Director : Jagmohan MundhraMain cast - Nandita Das, Deepti Naval, Raghubir Yadav.
The movie is based on a true incident. Bhanwari Devi
is a potter from the village of Bhateri near Jaipur, Rajasthan; who was gang-raped by five high-class men of her village. She is still waiting for justice after twenty years, as all the accused were acquited in 1995.
Nandita Das portrays the role of Sanwari Devi and Raghubir Yadav plays her husand Sohan. Deepti Naval represents 'Saathin' an initiative under the Women's Development Project by the Govt. of Rajasthan, to empower women in rural Rajasthan.
The movie starts with an American woman (the delectable Laila Rouass) and her Indian beau coming to Rajasthan to find out about Sanwari Devi's case. They hop on to a camel-cart and find out that the owner is her husband, who then narrates the incident to them.
Sanwari Devi is a potter who is nominated by her friend to work as a 'Saathin' with Deepti Naval. A child-bride herself, Sanwari is at first shown supporting child-marriages, her own daughter has been 'married-off' at a tender age. However exposure to the disadvantages of this system convince her to swim against the tide. She even takes up the case of a molested woman in a nearby village and storms the accused's house with a group of women.
In her own village, she is vocal about her now-changed opinions on child-marriages and therefore
invites the wrath of many. When the Sarpanch of the village is conducting his nine-month old daughter's marriage on the festive day of 'Aakha Teej or Akshaya Tritiya
', the police swoop in and stop it. Enraged and convinced that Sanwari is behind this, he decides to take revenge.
Sanwari and Sohan are out working in their fields, the Sarpanch, his nephew and three other high-caste men attack them. While one fends off Sohan, two men hold Sanwari down and the uncle-nephew duo rape her.
This is where I must stand up and applaud Nandita Das for her subtle yet explosive portrayal of a rape-victim. Not that we, in the audience would ever know what it is like to have another man forcefully abuse you, nor whether we could set a 'standard' where a rape-victim can scream only so much or not at all, however the scene will fill you with despair, great grief and anger.
After the attack, after the men have satiated themselves and gone away, Sohan crawls to Sanwari and gently smooths out her clothes and drapes the chunri over her head. Another scene where both Raghubir and Nandita have made you feel helpless and left you stunned with their portrayal of their 'shame' - his because he could not protect her as a man, her's because she brought this upon him.
Sanwari decides to file a complaint and Sohan supports her. At the police station the inspector on duty demands a rape-certificate by a medical officer as well as a Magistrate's order to file the FIR Welcome to India. These things happen.
At the medical officer's clinic, Sanwari refuses to be examined by a male gynaec (since the lady doctor is not available). Deepti Nawal takes them to Jaipur and gets the medical examination done. This is after 52 hours! They are made to wait until the next day to meet the Magistrate since he has a party to attend.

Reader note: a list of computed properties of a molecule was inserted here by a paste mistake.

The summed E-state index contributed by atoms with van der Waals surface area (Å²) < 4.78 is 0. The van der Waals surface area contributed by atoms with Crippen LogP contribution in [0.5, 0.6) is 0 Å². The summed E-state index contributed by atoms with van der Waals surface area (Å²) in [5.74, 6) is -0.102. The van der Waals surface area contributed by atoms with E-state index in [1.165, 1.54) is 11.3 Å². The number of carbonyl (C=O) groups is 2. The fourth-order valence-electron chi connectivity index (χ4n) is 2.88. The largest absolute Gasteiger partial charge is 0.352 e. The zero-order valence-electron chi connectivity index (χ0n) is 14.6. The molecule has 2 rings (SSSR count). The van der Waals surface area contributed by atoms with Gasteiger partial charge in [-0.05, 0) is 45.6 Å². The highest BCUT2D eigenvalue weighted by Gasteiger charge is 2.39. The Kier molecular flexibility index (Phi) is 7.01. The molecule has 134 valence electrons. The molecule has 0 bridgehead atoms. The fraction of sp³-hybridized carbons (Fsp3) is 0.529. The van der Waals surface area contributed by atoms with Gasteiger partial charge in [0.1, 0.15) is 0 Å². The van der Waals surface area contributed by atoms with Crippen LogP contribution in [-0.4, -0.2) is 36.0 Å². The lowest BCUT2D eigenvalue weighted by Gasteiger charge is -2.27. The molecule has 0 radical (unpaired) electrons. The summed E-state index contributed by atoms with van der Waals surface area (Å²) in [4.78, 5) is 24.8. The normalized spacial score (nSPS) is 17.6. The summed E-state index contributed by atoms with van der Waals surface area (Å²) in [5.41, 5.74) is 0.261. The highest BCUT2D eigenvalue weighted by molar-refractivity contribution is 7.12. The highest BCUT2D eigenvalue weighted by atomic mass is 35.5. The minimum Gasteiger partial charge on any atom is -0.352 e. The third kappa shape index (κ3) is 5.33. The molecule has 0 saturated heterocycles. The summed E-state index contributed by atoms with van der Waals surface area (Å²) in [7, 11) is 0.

back in the village the inspector files the FIR and asks her to deposit her ghaghra
with him as evidence. Sohan offers her his paghri
to cover her shame. This is significant because in my chauvinistic country removing a man's head-dress is akin to removing his honour.
The trial in itself is true and shameful. Within 3 years six judges sit on the case and the last one to preside over it acquits all the five. Reasoning?
"It is highly unlikely that higher-caste self-respectable men like these would ever commit such a crime as even touching a low-caste woman as her, forget raping her.
Also it is against our Indian culture that an uncle would 'have sex' with a younger member of his family watching on"
When the judgement is announced, Deepti Naval renders a powerful and emotionally charged scene which is not jarring or loud and instead blends perfectly with the injustice shown throughout.
The movie ends with clippings of Sanwari Devi still working as a 'Saathin'.
There is a parallel story of Deepti's own marriage with her socialist professor husband breaking down, which just helps to bring out the hypocrisy of most of us. Lilette Dubbey has brief scenes as the head of a Delhi NGO and she plays her role to perfection as always, without infringing or stealing others' shows.
Jagmohan Mundhra has made it very clear in his works that he is not bothered about appealing to the masses. His movies are always gritty and brutal. The rape-scene is brutal yes, and in the same fashion, the start of the scene is quite boring. And unless you have read about this movie beforehand, you might even quit watching it. Probably the only scene that I felt was not upto standards was one where the police-women taunt Sanwari. Instead of menacing, the police-woman looked like a clown. A tad over-the-limit perhaps?
Credit must be given to the crew for a true-to-life rendering of the rural backgrounds, costumes and accents. The characters as well as the extras have blended together very well with the setting. However the 'ghoonghat' system exists even in city-bred Rajasthani women so I was quite surprised that the women in the movie went about unveiled in front of men other than their husband....I remember my neighbours - the daughter-in-laws would not even speak or utter a single word in front of the men in their in-laws family, and would draw the veil even in the presence of their younger brothers-in-law...perhaps I have seen only a part of the system.
Perfect casting, perfect dialogues and perfect acting come together in Bawandar to make it a veritable sandstorm.